If one morning I walked on top of the water across the Potomac River, the headline that afternoon would read "President Can't Swim." ~ Lyndon B. Johnson
We swim because we are too sexy for a sport that requires clothes. ~ Author Unknown
If one synchronized swimmer drowns, do all the rest have to drown too? ~ Steven Wright
Amy Van Dyken Rouen
Last week we featured a Quote from Amy Van Dyken. It came to our attention that some readers did not know who Amy Van Dyken is, and others are not aware of her story.
Amy is a Denver native, born February 15, 1973. Van Dyken suffered from severe asthma throughout her childhood and into adulthood. When she was six, she began swimming on the advice of a doctor as a way to strengthen her lungs to cope with her condition and prevent future asthma attacks. By the time she entered Cherry Creek High School, Van Dyken was six feet tall and a self-described "nerd." The other swimmers on the high school team called her too slow, threw her clothes in the pool, and spit at her. But Van Dyken, with her strong competitive drive, overcame the insults and worked harder. By her junior year, she was the star of Cherry Creek's swim team, earning six All-American honors.
After high school, she attended the University of Arizona for two years and then transferred to Colorado State University. At CSU she was already breaking records. Her coach, John Mattos, called her "the type of athlete most coaches only dream about having in their program." After college, she started training full time at the Olympic Training Center in Colorado Springs.
At the 1996 Summer Olympics in Atlanta, Georgia, Van Dyken became the first American female athlete in history to win 4 gold medals in a single Olympic games. Her success in swimming won her a wide variety of awards and accolades. In the 2000 Olympics in Sydney, Australia, she placed fourth in the 50-meter and won two more gold medals in women's relays.
On the evening of June 6, 2014, Van Dyken and her husband Tom Rouen, former Denver Bronco punter, went to dinner. Tom took the car and Amy took her ATV because the liked to feel the wind in her hair. Van Dyken was in a severe ATV accident and severed her spinal cord at the T11 vertebra. She was conscious when rescued and airlifted to a hospital where she had emergency surgery to stabilize her spinal cord and vertebral column. Following the initial surgical measures, she was in satisfactory condition. The injury to the area came within millimeters of impacting and potentially rupturing her aorta. However, the accident did leave her paralyzed from the waist down.
After two months of rehabilitation, Van Dyken left Craig Hospital in Englewood, Colorado, saying, "I'm a better person than before the injury." She took her first steps. Amy recently graduated from walking with a walker to using crutches. She did demanding physical therapy three days a week for two hours at a time. And she does it all with a smile.
“You know like my neurosurgeon said, I’m walking through hell with a smile on my face," Van Dyken-Rouen said.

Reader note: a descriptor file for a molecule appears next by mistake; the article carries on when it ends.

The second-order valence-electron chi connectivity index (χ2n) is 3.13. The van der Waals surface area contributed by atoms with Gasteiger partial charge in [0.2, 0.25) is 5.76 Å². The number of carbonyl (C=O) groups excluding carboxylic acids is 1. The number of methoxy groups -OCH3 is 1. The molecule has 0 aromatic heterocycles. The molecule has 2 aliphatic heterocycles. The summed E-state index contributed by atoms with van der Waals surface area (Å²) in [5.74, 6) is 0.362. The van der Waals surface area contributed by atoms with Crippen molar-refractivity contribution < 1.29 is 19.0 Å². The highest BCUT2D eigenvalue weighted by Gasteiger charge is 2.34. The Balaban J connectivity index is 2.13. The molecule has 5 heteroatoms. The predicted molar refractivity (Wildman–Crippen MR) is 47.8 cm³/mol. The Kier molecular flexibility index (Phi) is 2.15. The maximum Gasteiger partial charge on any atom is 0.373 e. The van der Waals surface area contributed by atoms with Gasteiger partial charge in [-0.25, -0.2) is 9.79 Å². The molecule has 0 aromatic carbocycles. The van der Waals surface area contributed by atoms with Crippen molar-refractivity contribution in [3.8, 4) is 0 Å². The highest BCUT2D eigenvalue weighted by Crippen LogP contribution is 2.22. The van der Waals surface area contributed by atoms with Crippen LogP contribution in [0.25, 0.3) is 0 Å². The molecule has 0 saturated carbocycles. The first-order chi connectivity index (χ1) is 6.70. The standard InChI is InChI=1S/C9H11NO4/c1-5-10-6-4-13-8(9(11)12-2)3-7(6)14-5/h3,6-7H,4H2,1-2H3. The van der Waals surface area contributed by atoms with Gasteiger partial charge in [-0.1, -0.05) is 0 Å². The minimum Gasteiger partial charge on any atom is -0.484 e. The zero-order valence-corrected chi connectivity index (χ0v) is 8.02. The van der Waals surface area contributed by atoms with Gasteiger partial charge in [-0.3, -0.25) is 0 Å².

A 6-foot tall Magician had a water glass and was holding the glass above his head. He let it drop to the carpet without spilling a single drop of water.
How could he manage to drop the glass from a height of six feet and not spill a drop of water?
This week Thoughts and Opinions attended a "Lunch and Learn" presentation by the University of Colorado Advocates. Jeff Lukas, University of Colorado Boulder, CIRES Western Water Assessment lectured about "Climate Change and Colorado Water." He quoted from a report, "Climate Change in Colorado: A Synthesis to Support Water Resources Management and Adaptation."
He said, "As greenhouse gases and other human effects on the climate continue to increase, Colorado is expected to warm even more by the mid-21st century, pushing temperatures outside of the range of the past century.
The outlook for future precipitation in Colorado is less clear; overall increases or decreases are possible. The
risk of decreasing precipitation appears to be higher for the southern parts of the state. The future warming is projected to generally reduce Colorado’s spring snowpack, cause earlier snowmelt and runoff, and increase the water use by crops, landscaping, and natural vegetation. While future increases in annual natural streamflow are possible, the body of published research indicates a greater risk of decreasing streamflow, particularly in the southern half of the state."
Our research of published data has shown these facts: 80% of annual precipitation goes back to the atmosphere in the form of evaporation; 86% of the remaining water is used for agriculture. James Ecklund, who is heading up the state’s water plan, said, “If you think of Colorado as a rectangle and you draw a line right down the middle of that rectangle, 80 percent of the water falls on the left side of that line (Western Slope,) and 87 percent of the people are on the right side of that line (Front Range)."
See the problem? Conservation is necessary, but it is not enough. The state needs to plan on how to better use the water as it becomes more scarce.
Answer to the Riddle
The glass was empty.
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